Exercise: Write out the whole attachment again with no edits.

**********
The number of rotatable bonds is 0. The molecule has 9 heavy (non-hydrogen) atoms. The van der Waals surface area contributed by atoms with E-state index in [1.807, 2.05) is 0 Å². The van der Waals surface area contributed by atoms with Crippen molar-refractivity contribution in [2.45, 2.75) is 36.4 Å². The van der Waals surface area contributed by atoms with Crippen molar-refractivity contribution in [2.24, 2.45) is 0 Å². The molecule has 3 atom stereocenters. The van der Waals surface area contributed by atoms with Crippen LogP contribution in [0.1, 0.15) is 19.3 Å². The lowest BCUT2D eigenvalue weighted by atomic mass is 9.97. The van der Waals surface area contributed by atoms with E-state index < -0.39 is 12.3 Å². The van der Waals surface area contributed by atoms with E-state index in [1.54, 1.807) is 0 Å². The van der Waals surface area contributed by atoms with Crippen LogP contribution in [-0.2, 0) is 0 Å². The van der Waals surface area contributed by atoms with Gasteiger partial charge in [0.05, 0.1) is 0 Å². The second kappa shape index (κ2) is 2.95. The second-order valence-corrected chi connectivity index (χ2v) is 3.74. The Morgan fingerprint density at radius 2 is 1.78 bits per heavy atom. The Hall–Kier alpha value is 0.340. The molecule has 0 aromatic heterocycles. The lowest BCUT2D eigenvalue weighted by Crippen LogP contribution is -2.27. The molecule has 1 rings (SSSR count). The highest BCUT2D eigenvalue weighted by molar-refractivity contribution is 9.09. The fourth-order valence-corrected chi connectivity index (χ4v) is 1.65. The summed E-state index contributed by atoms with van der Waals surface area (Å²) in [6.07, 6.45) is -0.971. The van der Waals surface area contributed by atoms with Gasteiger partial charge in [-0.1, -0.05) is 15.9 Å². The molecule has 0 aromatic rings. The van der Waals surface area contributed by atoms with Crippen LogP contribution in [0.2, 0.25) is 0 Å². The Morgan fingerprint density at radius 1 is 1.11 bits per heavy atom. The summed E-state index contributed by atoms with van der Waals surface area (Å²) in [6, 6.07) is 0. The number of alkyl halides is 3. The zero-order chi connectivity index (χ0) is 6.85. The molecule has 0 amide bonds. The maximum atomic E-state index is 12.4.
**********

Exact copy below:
The number of rotatable bonds is 0. The molecule has 9 heavy (non-hydrogen) atoms. The van der Waals surface area contributed by atoms with E-state index in [1.807, 2.05) is 0 Å². The van der Waals surface area contributed by atoms with Crippen molar-refractivity contribution in [2.45, 2.75) is 36.4 Å². The van der Waals surface area contributed by atoms with Crippen molar-refractivity contribution in [2.24, 2.45) is 0 Å². The molecule has 3 atom stereocenters. The van der Waals surface area contributed by atoms with Crippen LogP contribution in [0.1, 0.15) is 19.3 Å². The lowest BCUT2D eigenvalue weighted by atomic mass is 9.97. The van der Waals surface area contributed by atoms with E-state index < -0.39 is 12.3 Å². The van der Waals surface area contributed by atoms with E-state index in [1.54, 1.807) is 0 Å². The van der Waals surface area contributed by atoms with Crippen LogP contribution in [-0.2, 0) is 0 Å². The van der Waals surface area contributed by atoms with Gasteiger partial charge in [0.05, 0.1) is 0 Å². The second kappa shape index (κ2) is 2.95. The second-order valence-corrected chi connectivity index (χ2v) is 3.74. The Morgan fingerprint density at radius 2 is 1.78 bits per heavy atom. The Hall–Kier alpha value is 0.340. The molecule has 0 aromatic heterocycles. The lowest BCUT2D eigenvalue weighted by Crippen LogP contribution is -2.27. The molecule has 1 rings (SSSR count). The highest BCUT2D eigenvalue weighted by molar-refractivity contribution is 9.09. The fourth-order valence-corrected chi connectivity index (χ4v) is 1.65. The summed E-state index contributed by atoms with van der Waals surface area (Å²) in [6.07, 6.45) is -0.971. The van der Waals surface area contributed by atoms with Gasteiger partial charge in [-0.1, -0.05) is 15.9 Å². The molecule has 0 aromatic rings. The van der Waals surface area contributed by atoms with Crippen LogP contribution in [0.2, 0.25) is 0 Å². The Morgan fingerprint density at radius 1 is 1.11 bits per heavy atom. The summed E-state index contributed by atoms with van der Waals surface area (Å²) in [6, 6.07) is 0. The number of alkyl halides is 3. The zero-order chi connectivity index (χ0) is 6.85. The molecule has 0 amide bonds. The maximum atomic E-state index is 12.4.